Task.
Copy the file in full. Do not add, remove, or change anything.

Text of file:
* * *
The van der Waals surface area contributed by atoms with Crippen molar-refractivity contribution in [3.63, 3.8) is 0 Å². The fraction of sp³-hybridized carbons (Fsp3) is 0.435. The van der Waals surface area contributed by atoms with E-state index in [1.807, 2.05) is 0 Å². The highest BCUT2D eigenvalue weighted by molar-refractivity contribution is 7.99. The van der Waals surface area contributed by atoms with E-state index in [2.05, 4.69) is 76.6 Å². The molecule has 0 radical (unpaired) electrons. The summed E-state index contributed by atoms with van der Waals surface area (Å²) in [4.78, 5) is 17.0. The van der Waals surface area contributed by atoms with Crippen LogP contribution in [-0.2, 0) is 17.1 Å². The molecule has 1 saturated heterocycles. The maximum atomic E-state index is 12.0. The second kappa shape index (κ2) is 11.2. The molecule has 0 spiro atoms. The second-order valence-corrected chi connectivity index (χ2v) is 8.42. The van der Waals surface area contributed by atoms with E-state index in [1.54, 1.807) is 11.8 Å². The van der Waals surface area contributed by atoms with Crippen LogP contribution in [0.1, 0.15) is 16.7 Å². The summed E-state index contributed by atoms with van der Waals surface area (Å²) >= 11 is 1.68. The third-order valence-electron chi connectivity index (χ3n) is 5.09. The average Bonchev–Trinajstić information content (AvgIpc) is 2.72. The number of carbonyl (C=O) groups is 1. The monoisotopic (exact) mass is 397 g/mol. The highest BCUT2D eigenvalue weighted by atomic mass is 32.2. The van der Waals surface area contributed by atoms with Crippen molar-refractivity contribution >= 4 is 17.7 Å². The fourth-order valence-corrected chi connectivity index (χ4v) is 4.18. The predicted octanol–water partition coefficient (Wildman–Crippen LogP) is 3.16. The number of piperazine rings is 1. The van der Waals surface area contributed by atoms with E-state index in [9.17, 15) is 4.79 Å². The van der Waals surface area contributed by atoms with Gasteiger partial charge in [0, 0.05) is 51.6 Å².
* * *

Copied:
The van der Waals surface area contributed by atoms with Crippen molar-refractivity contribution in [3.63, 3.8) is 0 Å². The fraction of sp³-hybridized carbons (Fsp3) is 0.435. The van der Waals surface area contributed by atoms with E-state index in [1.807, 2.05) is 0 Å². The highest BCUT2D eigenvalue weighted by molar-refractivity contribution is 7.99. The van der Waals surface area contributed by atoms with E-state index in [2.05, 4.69) is 76.6 Å². The molecule has 0 radical (unpaired) electrons. The summed E-state index contributed by atoms with van der Waals surface area (Å²) in [4.78, 5) is 17.0. The van der Waals surface area contributed by atoms with Crippen LogP contribution in [-0.2, 0) is 17.1 Å². The molecule has 1 saturated heterocycles. The maximum atomic E-state index is 12.0. The second kappa shape index (κ2) is 11.2. The molecule has 0 spiro atoms. The second-order valence-corrected chi connectivity index (χ2v) is 8.42. The van der Waals surface area contributed by atoms with E-state index in [1.54, 1.807) is 11.8 Å². The van der Waals surface area contributed by atoms with Crippen LogP contribution in [0.1, 0.15) is 16.7 Å². The summed E-state index contributed by atoms with van der Waals surface area (Å²) >= 11 is 1.68. The third-order valence-electron chi connectivity index (χ3n) is 5.09. The average Bonchev–Trinajstić information content (AvgIpc) is 2.72. The number of carbonyl (C=O) groups is 1. The monoisotopic (exact) mass is 397 g/mol. The highest BCUT2D eigenvalue weighted by atomic mass is 32.2. The van der Waals surface area contributed by atoms with Crippen molar-refractivity contribution >= 4 is 17.7 Å². The fourth-order valence-corrected chi connectivity index (χ4v) is 4.18. The predicted octanol–water partition coefficient (Wildman–Crippen LogP) is 3.16. The number of piperazine rings is 1. The van der Waals surface area contributed by atoms with E-state index in [9.17, 15) is 4.79 Å². The van der Waals surface area contributed by atoms with Gasteiger partial charge in [0, 0.05) is 51.6 Å².